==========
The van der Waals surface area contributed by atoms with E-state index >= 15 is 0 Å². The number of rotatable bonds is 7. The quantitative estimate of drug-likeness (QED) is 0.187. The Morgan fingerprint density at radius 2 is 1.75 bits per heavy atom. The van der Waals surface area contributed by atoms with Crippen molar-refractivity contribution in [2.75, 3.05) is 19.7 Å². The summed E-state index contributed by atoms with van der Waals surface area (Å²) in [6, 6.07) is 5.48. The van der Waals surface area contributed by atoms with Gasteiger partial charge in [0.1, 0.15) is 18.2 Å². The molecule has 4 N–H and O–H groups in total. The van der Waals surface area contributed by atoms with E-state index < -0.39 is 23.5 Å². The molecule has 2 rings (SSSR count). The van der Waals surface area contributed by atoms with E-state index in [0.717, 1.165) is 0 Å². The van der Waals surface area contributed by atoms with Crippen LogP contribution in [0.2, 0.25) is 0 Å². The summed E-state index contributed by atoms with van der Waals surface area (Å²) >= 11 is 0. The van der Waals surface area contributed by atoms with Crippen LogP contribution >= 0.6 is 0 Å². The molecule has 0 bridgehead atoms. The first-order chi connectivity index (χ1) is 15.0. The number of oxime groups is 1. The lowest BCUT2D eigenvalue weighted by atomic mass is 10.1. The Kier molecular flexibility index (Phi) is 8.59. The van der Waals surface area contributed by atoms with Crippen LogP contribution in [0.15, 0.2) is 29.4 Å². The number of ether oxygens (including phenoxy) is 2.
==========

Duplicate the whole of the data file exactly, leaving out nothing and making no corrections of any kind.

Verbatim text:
The van der Waals surface area contributed by atoms with E-state index >= 15 is 0 Å². The number of rotatable bonds is 7. The quantitative estimate of drug-likeness (QED) is 0.187. The Morgan fingerprint density at radius 2 is 1.75 bits per heavy atom. The van der Waals surface area contributed by atoms with Crippen molar-refractivity contribution in [2.75, 3.05) is 19.7 Å². The summed E-state index contributed by atoms with van der Waals surface area (Å²) in [6, 6.07) is 5.48. The van der Waals surface area contributed by atoms with Gasteiger partial charge in [0.1, 0.15) is 18.2 Å². The molecule has 4 N–H and O–H groups in total. The van der Waals surface area contributed by atoms with E-state index < -0.39 is 23.5 Å². The molecule has 2 rings (SSSR count). The van der Waals surface area contributed by atoms with E-state index in [0.717, 1.165) is 0 Å². The van der Waals surface area contributed by atoms with Crippen LogP contribution in [0.2, 0.25) is 0 Å². The summed E-state index contributed by atoms with van der Waals surface area (Å²) >= 11 is 0. The van der Waals surface area contributed by atoms with Crippen LogP contribution >= 0.6 is 0 Å². The molecule has 0 bridgehead atoms. The first-order chi connectivity index (χ1) is 15.0. The number of oxime groups is 1. The lowest BCUT2D eigenvalue weighted by atomic mass is 10.1. The Kier molecular flexibility index (Phi) is 8.59. The van der Waals surface area contributed by atoms with Crippen LogP contribution in [0.15, 0.2) is 29.4 Å². The number of ether oxygens (including phenoxy) is 2.